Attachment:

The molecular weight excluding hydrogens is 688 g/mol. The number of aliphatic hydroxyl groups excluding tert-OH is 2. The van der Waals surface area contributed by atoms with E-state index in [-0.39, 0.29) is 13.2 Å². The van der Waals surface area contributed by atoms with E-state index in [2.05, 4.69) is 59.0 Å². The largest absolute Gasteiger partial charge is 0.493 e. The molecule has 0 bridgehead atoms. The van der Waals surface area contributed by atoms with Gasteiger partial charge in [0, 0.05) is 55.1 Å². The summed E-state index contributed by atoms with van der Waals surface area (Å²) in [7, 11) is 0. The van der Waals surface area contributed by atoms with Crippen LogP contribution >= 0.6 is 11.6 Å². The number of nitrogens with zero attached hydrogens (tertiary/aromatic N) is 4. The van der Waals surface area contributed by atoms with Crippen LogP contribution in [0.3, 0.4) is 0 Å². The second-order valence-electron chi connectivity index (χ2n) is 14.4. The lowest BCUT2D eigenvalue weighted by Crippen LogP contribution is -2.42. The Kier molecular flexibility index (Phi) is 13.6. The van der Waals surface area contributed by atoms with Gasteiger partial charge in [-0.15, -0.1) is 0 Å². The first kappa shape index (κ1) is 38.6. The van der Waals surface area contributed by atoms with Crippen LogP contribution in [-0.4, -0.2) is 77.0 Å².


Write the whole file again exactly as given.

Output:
The molecular weight excluding hydrogens is 688 g/mol. The number of aliphatic hydroxyl groups excluding tert-OH is 2. The van der Waals surface area contributed by atoms with E-state index in [-0.39, 0.29) is 13.2 Å². The van der Waals surface area contributed by atoms with E-state index in [2.05, 4.69) is 59.0 Å². The largest absolute Gasteiger partial charge is 0.493 e. The molecule has 0 bridgehead atoms. The van der Waals surface area contributed by atoms with Gasteiger partial charge in [0, 0.05) is 55.1 Å². The summed E-state index contributed by atoms with van der Waals surface area (Å²) in [7, 11) is 0. The van der Waals surface area contributed by atoms with Crippen LogP contribution >= 0.6 is 11.6 Å². The number of nitrogens with zero attached hydrogens (tertiary/aromatic N) is 4. The van der Waals surface area contributed by atoms with Crippen LogP contribution in [0.3, 0.4) is 0 Å². The second-order valence-electron chi connectivity index (χ2n) is 14.4. The lowest BCUT2D eigenvalue weighted by Crippen LogP contribution is -2.42. The Kier molecular flexibility index (Phi) is 13.6. The van der Waals surface area contributed by atoms with Gasteiger partial charge in [-0.15, -0.1) is 0 Å². The first kappa shape index (κ1) is 38.6. The van der Waals surface area contributed by atoms with Crippen LogP contribution in [-0.4, -0.2) is 77.0 Å².